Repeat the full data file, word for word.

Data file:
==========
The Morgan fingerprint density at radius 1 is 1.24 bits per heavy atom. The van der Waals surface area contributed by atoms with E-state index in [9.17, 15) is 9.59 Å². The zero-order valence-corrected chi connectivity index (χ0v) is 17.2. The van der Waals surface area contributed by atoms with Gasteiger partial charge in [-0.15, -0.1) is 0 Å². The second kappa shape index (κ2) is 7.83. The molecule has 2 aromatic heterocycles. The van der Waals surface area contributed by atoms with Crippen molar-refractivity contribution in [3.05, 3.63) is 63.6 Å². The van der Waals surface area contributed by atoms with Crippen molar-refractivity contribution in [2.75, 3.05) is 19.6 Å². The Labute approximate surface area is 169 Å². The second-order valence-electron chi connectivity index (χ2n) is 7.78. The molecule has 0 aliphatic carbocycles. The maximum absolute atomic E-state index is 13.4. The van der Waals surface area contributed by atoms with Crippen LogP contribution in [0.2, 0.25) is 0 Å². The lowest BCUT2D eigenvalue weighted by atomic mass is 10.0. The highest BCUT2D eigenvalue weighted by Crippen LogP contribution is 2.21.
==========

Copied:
The Morgan fingerprint density at radius 1 is 1.24 bits per heavy atom. The van der Waals surface area contributed by atoms with E-state index in [9.17, 15) is 9.59 Å². The zero-order valence-corrected chi connectivity index (χ0v) is 17.2. The van der Waals surface area contributed by atoms with Gasteiger partial charge in [-0.15, -0.1) is 0 Å². The second kappa shape index (κ2) is 7.83. The molecule has 2 aromatic heterocycles. The van der Waals surface area contributed by atoms with Crippen molar-refractivity contribution in [3.05, 3.63) is 63.6 Å². The van der Waals surface area contributed by atoms with Crippen molar-refractivity contribution in [2.75, 3.05) is 19.6 Å². The Labute approximate surface area is 169 Å². The second-order valence-electron chi connectivity index (χ2n) is 7.78. The molecule has 0 aliphatic carbocycles. The maximum absolute atomic E-state index is 13.4. The van der Waals surface area contributed by atoms with Crippen LogP contribution in [0.2, 0.25) is 0 Å². The lowest BCUT2D eigenvalue weighted by atomic mass is 10.0. The highest BCUT2D eigenvalue weighted by Crippen LogP contribution is 2.21.